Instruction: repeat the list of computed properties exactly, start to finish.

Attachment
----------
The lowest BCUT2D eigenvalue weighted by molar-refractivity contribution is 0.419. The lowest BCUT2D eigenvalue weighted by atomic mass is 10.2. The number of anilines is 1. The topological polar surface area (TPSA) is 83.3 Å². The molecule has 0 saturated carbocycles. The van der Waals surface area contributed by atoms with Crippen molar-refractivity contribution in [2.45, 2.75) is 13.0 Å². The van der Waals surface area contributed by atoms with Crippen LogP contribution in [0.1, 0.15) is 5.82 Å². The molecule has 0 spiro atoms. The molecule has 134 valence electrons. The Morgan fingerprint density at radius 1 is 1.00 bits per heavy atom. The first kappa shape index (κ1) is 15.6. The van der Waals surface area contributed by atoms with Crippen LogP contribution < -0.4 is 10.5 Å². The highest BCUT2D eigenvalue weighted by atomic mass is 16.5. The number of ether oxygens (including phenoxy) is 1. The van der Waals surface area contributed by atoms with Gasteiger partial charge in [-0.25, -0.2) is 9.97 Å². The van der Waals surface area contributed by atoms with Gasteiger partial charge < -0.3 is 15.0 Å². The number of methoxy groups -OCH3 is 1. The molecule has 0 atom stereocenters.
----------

The lowest BCUT2D eigenvalue weighted by molar-refractivity contribution is 0.419. The lowest BCUT2D eigenvalue weighted by atomic mass is 10.2. The number of anilines is 1. The topological polar surface area (TPSA) is 83.3 Å². The molecule has 0 saturated carbocycles. The van der Waals surface area contributed by atoms with Crippen molar-refractivity contribution in [2.45, 2.75) is 13.0 Å². The van der Waals surface area contributed by atoms with Crippen LogP contribution in [0.1, 0.15) is 5.82 Å². The molecule has 0 spiro atoms. The molecule has 134 valence electrons. The Morgan fingerprint density at radius 1 is 1.00 bits per heavy atom. The first kappa shape index (κ1) is 15.6. The van der Waals surface area contributed by atoms with Crippen LogP contribution < -0.4 is 10.5 Å². The highest BCUT2D eigenvalue weighted by atomic mass is 16.5. The number of ether oxygens (including phenoxy) is 1. The van der Waals surface area contributed by atoms with Gasteiger partial charge in [-0.25, -0.2) is 9.97 Å². The van der Waals surface area contributed by atoms with Gasteiger partial charge < -0.3 is 15.0 Å². The number of methoxy groups -OCH3 is 1. The molecule has 0 atom stereocenters.